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Highland Lakes water cut off for agricultural customers as drought grips Central Texas

The amount of water flowing into the Highland Lakes from January through June is the lowest on record for that six-month period.

AUSTIN, Texas — No Highland Lakes water will be available for the second growing season for Lower Colorado River Authority (LCRA) agricultural customers in the lower Colorado River basin this year as severe drought conditions continue across Central Texas.

On Saturday, the LCRA said the determination under the State-approved Water Management Plan affects interruptible water customers in the Gulf Coast, Lakeside and Pierce Ranch agricultural operations in Colorado, Wharton and Matagorda counties.

The Water Management Plan, which was approved by the Texas Commission on Environmental Quality, requires LCRA to cut off water from the Highland Lakes to interruptible customers during conditions such as the current drought so water supplies will continue to be available to cities, businesses and industries.

“This is a serious drought,” said John Hofmann, LCRA executive vice president of Water. “The majority of the Hill Country has only received between 5 and 10 inches of rain since October, well below average, and the amount of water flowing into the Highland Lakes from January through June is the lowest on record for that six-month period.”

According to the U.S. Drought Monitor, all of the Hill Country watershed that feeds the Highland Lakes is considered to be in extreme drought.

On Monday, June 6, Austin entered Stage One of its drought contingency plan. Automatic irrigation is limited to once a week, between 7 p.m. to 8 a.m.

The cities of Georgetown and Round Rock have both increased water restrictions for residents. Georgetown announced on Tuesday, June 28, that irrigation system or hose-end sprinkler watering will now be limited to one day a week.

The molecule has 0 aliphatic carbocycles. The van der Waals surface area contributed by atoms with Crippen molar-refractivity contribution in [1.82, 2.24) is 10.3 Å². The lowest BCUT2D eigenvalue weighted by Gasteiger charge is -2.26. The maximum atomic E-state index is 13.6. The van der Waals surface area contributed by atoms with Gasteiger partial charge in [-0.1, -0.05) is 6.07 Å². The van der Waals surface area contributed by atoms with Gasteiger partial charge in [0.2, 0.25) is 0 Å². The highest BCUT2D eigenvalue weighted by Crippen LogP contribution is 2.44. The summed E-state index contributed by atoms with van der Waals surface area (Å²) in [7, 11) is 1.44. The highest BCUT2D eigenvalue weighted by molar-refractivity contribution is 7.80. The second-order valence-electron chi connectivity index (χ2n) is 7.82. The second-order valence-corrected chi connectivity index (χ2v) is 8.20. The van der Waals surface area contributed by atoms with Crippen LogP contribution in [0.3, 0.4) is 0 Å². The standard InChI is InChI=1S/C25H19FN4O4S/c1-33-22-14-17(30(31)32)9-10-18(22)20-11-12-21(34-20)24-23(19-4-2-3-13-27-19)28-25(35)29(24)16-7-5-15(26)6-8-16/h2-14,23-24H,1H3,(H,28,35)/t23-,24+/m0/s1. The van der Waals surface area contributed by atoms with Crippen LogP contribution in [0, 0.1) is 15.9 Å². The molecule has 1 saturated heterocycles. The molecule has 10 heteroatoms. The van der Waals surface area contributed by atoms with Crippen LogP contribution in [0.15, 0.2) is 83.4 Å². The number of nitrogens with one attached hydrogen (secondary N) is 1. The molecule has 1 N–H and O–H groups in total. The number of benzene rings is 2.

The City of Round Rock announced on Wednesday, June 29, that it has entered Stage 1 of its mandatory drought restrictions, which enforces a maximum of two outdoor watering days per week for customers.

“We have plenty of drinking water supplies available in the Highland Lakes, but we need to start tapping the brakes on water use because we don’t know when this drought will end,” Hofmann said. “Last week’s scattered showers were welcome but weren’t enough to do much good in terms of water supply. We have been extremely hot and dry since late last year, which means evaporation is up and customers are using more water. Those factors, combined with the scarce amount of water flowing into the Highland Lakes since last fall, have caused lake levels to drop.’’

Levels in lakes Buchanan and Travis, the two water supply reservoirs in the Highland Lakes, are expected to continue to decline throughout the summer. The lakes were designed to fluctuate by capturing water during rainy times and holding it for use during drier times such as these, LCRA said.

On July 1, the combined storage of lakes Buchanan and Travis was 1.278 million acre-feet, LCRA said. It has been more than 18 months since the lakes were last full, and the cumulative inflows are below the inflow intensity test in the Water Management Plan.

This marks the first time water available for interruptible customers has been cut off under the most recent update to the plan, which went into effect in 2020. LCRA curtailed the amount of water from the lakes available during the second growing season in 2018 and cut off water from the lakes for interruptible customers in 2012 through 2015.

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